Karen Bleier / AFP / Getty Images

US homeless numbers drop, but low pay threatens progress

Experts say the root of the problem is a combination of high housing costs and low earnings

Homelessness in the United States is on the decline, according to a new report released Wednesday. But experts said low pay and the rising cost of housing threaten the progress that has been made.

The report from the National Alliance to End Homelessness, a coalition of public and private organizations, compares homeless populations and sub-populations, and explores trends among people at risk of becoming homeless.

Nationwide, the homeless population has dropped to 610,042 – down from nearly 634,000 last year – but there are still high levels of child, youth and veteran homelessness across the country, the report said.

It said the numbers decreased in every major sub-population: homeless families (down by 7 percent), chronically homeless individuals (7.3 percent), and veterans (7.3 percent).

The slight decrease follows a downward trend that started in 2005. But experts in the field said the overall number does not paint the full picture.

“It’s gone down by a few percentage points, but it’s still scandalously high,” said Steve Berg, vice president for programs and policy at the National Alliance to End Homelessness.

For all the complexity of the issue, Berg said the main cause is relatively simple.

“I think it’s just a matter of housing costs being too high and earnings being too low. It’s just simple math,” said Berg. “A smaller number of people experience homeless as a result of mental illness, and that also is part of the problem, and there needs to be a solution for that.” But he stressed that the majority of homeless are people hit by the rising cost of living.

In one striking trend to emerge from the report, the number of homeless veterans was 27 homeless per 10,000 people – triple the general rate. Berg said that even one homeless vet was too many, but that programs designed to help them are working, bringing the number down by around 25 percent since 2009.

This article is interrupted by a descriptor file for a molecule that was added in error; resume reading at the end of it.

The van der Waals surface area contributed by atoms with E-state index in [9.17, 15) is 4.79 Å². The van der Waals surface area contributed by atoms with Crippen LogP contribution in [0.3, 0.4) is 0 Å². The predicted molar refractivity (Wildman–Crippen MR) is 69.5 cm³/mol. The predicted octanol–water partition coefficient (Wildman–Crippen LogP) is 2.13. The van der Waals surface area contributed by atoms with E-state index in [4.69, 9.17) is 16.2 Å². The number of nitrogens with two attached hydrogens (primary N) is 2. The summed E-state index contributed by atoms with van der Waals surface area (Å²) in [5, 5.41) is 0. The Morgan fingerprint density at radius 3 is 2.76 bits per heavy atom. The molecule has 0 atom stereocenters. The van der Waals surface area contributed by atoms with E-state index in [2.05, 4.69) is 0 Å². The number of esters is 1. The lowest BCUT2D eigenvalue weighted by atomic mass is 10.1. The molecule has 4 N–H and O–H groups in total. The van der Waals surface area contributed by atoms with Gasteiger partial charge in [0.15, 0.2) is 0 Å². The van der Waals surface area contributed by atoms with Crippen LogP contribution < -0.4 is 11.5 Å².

For both veterans and the general population, Washington, D.C. had the nation’s highest levels: 106.2 homeless per 10,000 people, and 159.5 homeless vets per 10,000 people. Mississippi, by comparison, had the lowest general figure at just 8 homeless people per every 10,000.

Charting homeless subpopulation trends between 2005 to 2013. In that time, the overall homeless population decreased by 150,000.
National Alliance to End Homelessness

Laura Zeilinger, executive director of the United States Interagency Council on Homelessness (USICH), also said the real issue is access to affordable housing.

“Without the safety and stability of a home, educational access is difficult for children, employment opportunities are difficult,” she said, adding that a home tops the list “in the hierarchy of need.”

Berg and Zeilinger said federal programs such as rapid-rehousing, which provides either financial assistance to keep people in their homes or helps them quickly find another place, have played a big role in bringing the homeless rate down.

“Certainly we’re turning in the right direction,” Zeilinger said. “People look away when they see homelessness because it’s painful. What people need to understand is that it is way too soon to let up. We have much further to go, but we can get there.”

Federal funding to combat homelessness is at its highest level in history, according to the report, with the Department of Housing and Urban Development (HUD) giving out $2.1 billion in grants for homeless assistance in 2013. HUD has also partnered with the Department of Veterans Affairs (VA) and has received $75 million to give out a total of 10,000 new HUD-VA housing vouchers specifically intended to get homeless vets off the streets or out of shelters, and into transitional housing.

Homeless veterans aren’t the only sub-population faced with high rates of homelessness. The report said that in 2013 there were 46,924 homeless youth – 8 percent of the total homeless population, with some children living on the streets by themselves. In California there were 15,469 unaccompanied homeless children, the highest level of any state.

More than 222,000 people who had a family experienced homelessness in 2013, and nearly 71,000 entire families found themselves on the streets, the report said.

Considering Washington, D.C., as a state for the purposes of the report, 31 states saw a decrease in their homeless levels in 2013 – but 20 states saw their levels go up. Twenty-four states had an increase in their poverty rates, and people living at or near the poverty line face a higher risk of homelessness.

Berg noted the risk of becoming homeless is greatest for people who have resorted to doubling up – sharing a house with another family – and for people spending too much on rent.

“If you look at the number of poor people who are doubled up or paying more than 50 percent for their rent, they’re housed – but it wouldn’t take much for them to lose that,” Berg said. “And those doubled-up situations, that’s one step away from homelessness.”

To keep lowering homeless numbers, Berg said the government must continue and increase funding for programs to help those in need.

“With the economy the way it is, if the investments in homeless programs stop then homelessness would be drastically worse,” he said.

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